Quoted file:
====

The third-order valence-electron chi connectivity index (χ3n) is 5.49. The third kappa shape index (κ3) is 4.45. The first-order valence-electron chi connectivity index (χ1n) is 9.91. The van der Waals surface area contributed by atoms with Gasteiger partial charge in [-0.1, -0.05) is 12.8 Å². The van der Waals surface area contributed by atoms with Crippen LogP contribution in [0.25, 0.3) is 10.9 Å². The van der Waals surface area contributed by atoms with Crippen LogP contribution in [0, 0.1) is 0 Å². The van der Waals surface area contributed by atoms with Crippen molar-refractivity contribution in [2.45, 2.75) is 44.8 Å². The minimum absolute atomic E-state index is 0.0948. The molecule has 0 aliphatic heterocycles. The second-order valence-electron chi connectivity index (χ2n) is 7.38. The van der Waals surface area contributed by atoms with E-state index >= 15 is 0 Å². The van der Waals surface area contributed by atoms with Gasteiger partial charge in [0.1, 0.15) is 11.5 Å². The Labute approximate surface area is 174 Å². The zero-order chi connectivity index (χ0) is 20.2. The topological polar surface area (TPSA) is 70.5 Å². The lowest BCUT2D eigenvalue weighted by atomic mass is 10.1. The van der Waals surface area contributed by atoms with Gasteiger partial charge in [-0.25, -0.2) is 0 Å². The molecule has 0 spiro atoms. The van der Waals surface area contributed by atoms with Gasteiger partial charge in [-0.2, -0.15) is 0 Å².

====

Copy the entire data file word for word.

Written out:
The third-order valence-electron chi connectivity index (χ3n) is 5.49. The third kappa shape index (κ3) is 4.45. The first-order valence-electron chi connectivity index (χ1n) is 9.91. The van der Waals surface area contributed by atoms with Gasteiger partial charge in [-0.1, -0.05) is 12.8 Å². The van der Waals surface area contributed by atoms with Crippen LogP contribution in [0.25, 0.3) is 10.9 Å². The van der Waals surface area contributed by atoms with Crippen LogP contribution in [0, 0.1) is 0 Å². The van der Waals surface area contributed by atoms with Crippen molar-refractivity contribution in [2.45, 2.75) is 44.8 Å². The minimum absolute atomic E-state index is 0.0948. The molecule has 0 aliphatic heterocycles. The second-order valence-electron chi connectivity index (χ2n) is 7.38. The van der Waals surface area contributed by atoms with E-state index >= 15 is 0 Å². The van der Waals surface area contributed by atoms with Gasteiger partial charge in [0.1, 0.15) is 11.5 Å². The Labute approximate surface area is 174 Å². The zero-order chi connectivity index (χ0) is 20.2. The topological polar surface area (TPSA) is 70.5 Å². The lowest BCUT2D eigenvalue weighted by atomic mass is 10.1. The van der Waals surface area contributed by atoms with Gasteiger partial charge in [-0.25, -0.2) is 0 Å². The molecule has 0 spiro atoms. The van der Waals surface area contributed by atoms with Gasteiger partial charge in [-0.2, -0.15) is 0 Å².